Ultimately when I envision the Falcons fielding a Super Bowl-winning team, I see one that is better up front than this current group, and is helmed by a running back at the beginning of his career, not at the end. I also see a defense that has its top playmakers in the primes of their careers, rather than in the twilight which is the case with Osi Umenyiora, Asante Samuel, and Jonathan Babineaux.

That’s why I think this team is a couple of off-seasons away from really being a team that could go toe to toe with a team like the 49ers for four quarters and win, and not have to rely on so many breaks. The Falcons are going to have to add multiple dimensions to their team, and that won’t be accomplished in a single off-season.

And it makes me wonder about who else shares that perspective. Not necessarily among the fan base, but more importantly in Flowery Branch.

There were rumors that if the Falcons had wound up losing to Seattle, that Mike Smith would have been given his walking papers. I don’t know whether they are true or not, but I certainly believe them. With Arthur Blank needing to get his stadium proposal passed, it would have been a much harder sell with Smith as his head coach being winless in January, especially coming off what could have been the most gut-wrenching loss of all with a hypothetical Seahawks comeback.

Now that all that stadium stuff has been approved, I wonder whether it has changed Blank’s mindset. It makes me wonder if the Falcons have another one and done playoff year in 2013, does Mike Smith go right back on the hot seat?

For myself, I hope that is not the case. Having been raised in a household with a father and sibling that were die-hard Pittsburgh Steeler fans, and going to school at the University of Pittsburgh and having the majority of my college buddies also count themselves among Steeler Nation, I think it has changed my perspective on this.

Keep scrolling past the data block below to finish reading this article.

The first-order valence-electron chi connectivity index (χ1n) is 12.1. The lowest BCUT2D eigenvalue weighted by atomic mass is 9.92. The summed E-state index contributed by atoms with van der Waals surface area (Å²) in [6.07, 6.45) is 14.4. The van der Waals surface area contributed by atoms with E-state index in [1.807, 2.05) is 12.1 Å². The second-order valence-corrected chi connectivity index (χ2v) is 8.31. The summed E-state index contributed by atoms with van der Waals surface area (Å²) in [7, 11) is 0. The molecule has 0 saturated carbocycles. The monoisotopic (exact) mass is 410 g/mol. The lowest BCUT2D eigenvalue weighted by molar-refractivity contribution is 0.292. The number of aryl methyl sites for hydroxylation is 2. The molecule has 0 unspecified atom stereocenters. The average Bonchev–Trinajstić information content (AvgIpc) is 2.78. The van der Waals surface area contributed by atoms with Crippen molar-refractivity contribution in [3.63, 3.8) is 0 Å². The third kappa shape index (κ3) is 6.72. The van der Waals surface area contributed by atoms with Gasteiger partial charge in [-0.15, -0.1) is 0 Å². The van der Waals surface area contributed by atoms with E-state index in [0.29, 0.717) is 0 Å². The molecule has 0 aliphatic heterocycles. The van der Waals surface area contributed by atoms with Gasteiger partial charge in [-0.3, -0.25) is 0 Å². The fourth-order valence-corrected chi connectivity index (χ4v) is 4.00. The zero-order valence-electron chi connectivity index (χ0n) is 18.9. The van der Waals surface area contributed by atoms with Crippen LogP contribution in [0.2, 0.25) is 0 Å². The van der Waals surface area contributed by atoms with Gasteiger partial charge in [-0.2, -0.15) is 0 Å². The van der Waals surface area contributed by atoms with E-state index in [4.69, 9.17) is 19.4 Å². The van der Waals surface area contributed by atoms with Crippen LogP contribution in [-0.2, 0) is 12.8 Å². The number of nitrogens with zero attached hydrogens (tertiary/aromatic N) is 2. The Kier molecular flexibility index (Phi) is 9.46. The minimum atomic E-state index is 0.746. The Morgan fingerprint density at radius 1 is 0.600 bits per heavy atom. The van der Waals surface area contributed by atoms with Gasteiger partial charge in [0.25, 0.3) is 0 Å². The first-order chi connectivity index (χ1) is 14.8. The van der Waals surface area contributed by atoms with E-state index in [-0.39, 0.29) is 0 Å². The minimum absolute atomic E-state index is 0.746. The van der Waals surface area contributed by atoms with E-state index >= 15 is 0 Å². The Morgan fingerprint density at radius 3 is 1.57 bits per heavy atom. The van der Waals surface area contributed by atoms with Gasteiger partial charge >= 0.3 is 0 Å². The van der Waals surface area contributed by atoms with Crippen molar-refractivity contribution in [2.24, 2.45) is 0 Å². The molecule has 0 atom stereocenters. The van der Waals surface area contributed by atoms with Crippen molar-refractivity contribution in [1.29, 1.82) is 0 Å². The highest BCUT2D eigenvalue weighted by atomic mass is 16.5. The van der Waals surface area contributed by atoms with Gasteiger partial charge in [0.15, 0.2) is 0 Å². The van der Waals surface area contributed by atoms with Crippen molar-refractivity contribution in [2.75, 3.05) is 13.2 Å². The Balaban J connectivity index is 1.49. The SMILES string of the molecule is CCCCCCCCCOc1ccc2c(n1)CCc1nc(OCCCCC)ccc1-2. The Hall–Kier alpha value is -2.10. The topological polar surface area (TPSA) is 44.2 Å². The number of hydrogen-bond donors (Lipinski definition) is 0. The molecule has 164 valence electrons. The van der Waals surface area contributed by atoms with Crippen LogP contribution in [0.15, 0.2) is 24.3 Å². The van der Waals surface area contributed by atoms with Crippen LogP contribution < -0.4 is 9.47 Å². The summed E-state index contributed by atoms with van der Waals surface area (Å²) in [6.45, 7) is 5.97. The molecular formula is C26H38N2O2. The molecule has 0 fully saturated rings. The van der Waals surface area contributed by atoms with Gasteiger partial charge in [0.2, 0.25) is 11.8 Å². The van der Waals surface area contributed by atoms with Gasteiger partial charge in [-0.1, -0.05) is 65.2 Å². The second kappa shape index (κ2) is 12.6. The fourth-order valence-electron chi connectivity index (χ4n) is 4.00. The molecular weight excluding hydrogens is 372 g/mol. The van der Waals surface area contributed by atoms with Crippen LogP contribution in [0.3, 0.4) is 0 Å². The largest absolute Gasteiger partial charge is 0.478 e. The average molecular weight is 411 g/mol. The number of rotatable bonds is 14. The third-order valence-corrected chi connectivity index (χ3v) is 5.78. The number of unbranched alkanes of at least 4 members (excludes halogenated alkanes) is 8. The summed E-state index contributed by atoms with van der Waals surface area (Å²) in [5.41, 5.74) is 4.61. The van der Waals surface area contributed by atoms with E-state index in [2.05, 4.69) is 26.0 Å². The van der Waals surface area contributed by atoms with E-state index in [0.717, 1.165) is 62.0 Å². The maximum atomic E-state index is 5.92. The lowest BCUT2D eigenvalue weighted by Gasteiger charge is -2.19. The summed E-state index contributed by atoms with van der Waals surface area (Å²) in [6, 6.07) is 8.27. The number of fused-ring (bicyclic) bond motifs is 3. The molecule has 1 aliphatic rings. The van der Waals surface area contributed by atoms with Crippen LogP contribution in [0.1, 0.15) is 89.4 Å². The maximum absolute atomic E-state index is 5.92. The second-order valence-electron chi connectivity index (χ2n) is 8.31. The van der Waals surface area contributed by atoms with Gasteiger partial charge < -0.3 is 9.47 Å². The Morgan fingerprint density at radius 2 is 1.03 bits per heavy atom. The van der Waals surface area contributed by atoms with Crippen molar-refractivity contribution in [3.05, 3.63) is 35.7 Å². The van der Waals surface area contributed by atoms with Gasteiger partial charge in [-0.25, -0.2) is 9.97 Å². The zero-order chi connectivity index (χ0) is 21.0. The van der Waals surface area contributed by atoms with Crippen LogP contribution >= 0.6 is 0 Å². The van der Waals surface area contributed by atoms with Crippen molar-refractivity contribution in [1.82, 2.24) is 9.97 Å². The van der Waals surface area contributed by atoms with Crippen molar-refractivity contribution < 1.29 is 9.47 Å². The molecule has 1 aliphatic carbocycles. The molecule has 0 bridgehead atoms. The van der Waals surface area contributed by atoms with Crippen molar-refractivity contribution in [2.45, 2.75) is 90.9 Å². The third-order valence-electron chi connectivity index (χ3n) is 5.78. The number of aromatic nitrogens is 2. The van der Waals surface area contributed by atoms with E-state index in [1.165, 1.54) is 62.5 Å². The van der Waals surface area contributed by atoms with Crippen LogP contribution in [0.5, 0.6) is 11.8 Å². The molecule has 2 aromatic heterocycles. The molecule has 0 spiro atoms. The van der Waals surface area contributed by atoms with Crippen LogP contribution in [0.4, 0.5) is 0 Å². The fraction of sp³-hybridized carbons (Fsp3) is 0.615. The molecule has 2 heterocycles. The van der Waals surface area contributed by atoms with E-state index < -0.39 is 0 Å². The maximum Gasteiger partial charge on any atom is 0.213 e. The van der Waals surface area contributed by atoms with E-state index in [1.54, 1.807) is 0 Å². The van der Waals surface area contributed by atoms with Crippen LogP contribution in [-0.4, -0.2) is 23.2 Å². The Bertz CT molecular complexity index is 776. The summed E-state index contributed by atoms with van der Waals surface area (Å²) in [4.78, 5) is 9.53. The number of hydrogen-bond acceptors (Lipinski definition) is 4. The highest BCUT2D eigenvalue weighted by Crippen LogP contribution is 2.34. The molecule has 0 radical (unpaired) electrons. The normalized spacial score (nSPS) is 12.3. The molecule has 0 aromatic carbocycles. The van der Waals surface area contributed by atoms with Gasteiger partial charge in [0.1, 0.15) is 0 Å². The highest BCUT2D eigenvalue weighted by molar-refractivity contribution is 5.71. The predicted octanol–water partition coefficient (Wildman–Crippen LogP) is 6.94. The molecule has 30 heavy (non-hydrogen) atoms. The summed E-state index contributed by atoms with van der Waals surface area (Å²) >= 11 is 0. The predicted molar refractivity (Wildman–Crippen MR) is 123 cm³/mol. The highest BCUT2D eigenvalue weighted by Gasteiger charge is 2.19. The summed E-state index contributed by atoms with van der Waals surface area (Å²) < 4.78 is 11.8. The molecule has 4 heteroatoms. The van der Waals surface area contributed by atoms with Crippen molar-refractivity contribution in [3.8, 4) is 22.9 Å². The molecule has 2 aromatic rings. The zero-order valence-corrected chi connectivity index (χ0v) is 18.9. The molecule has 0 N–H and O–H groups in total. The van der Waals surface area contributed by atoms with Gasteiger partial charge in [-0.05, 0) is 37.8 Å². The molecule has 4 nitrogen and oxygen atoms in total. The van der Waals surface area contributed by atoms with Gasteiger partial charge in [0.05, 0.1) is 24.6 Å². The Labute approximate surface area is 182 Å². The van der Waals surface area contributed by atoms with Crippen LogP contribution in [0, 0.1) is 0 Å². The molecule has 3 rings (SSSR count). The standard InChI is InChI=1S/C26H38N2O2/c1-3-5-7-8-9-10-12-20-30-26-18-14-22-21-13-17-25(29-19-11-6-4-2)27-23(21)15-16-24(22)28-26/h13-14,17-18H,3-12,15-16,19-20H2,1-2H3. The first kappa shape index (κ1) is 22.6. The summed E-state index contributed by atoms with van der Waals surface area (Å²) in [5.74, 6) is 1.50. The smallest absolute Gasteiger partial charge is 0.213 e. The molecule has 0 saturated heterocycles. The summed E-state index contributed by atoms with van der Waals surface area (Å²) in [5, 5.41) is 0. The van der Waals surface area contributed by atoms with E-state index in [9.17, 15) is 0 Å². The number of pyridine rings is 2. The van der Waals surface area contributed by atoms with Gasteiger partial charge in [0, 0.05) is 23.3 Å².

I’d like to see Arthur Blank steal a page from the Rooney Family and show a little patience moving forward. I don’t think Mike Smith is a perfect coach, but I do think he has the capabilities of getting this team to where it wants to go. The same can be said of Matt Ryan, who showed that with good tools around him, he can take this team very far.

That’s what it boils down to: you have the right coach and quarterback, and it’s now about getting the right tools around them. So that’s where I bring it back around to this 2013 draft class, where it’s a nice step in the right direction of doing that. I believe it will involve the Falcons taking a few more risks in the middle rounds with athletes like Goodman and Toilolo.

Will either be more than a role player? I believe the odds say no. But that’s not a bad thing. You look at the 49ers, and you see them having some plus athletes at key roles such as Delanie Walker and Ricky Jean-Francois. They may not have been on the same plane as Vernon Davis or Justin Smith, but they certainly made their fair share of contributions. And if you are not in a position to find a player like Davis or Smith, then I certainly don’t mind settling for players like Walker or Jean-Francois.

And if I could, I would relay the same message to Arthur Blank that I would to any fans that are expecting the Falcons to win a Super Bowl this year. If that doesn’t prove to be the case, one shouldn’t get too discouraged. It sounds like a cliche, but it’s so true that it’s all part of a process. And that process could take another year or another five. But if you faith that you’ve gotten the right people in the right positions, then I think organizationally you have to be willing to commit to the long-term, as opposed to focusing solely on short-term gains. I hope Blank has learned from his early days, that stability is important to the success of a football team. In his first six years as owner, the Falcons had five different head coaches (if you include interim coaches), sporting a 44-51-1 record translating to roughly 7.4 wins per year. Since hiring Smith and Dimitroff, the record has improved to 56-24, roughly equivalent to 11.2 wins per year. That’s nearly a 4-win difference, and big reason for that improvement has been stability. The fact that Smith’s record in January hasn’t been quite up to par shouldn’t be the sole determining factor. Because if you were to get rid of Smith now or in the near future, the odds are likely you’ll return right back to where you were prior: fielding teams that are consistently inconsistent.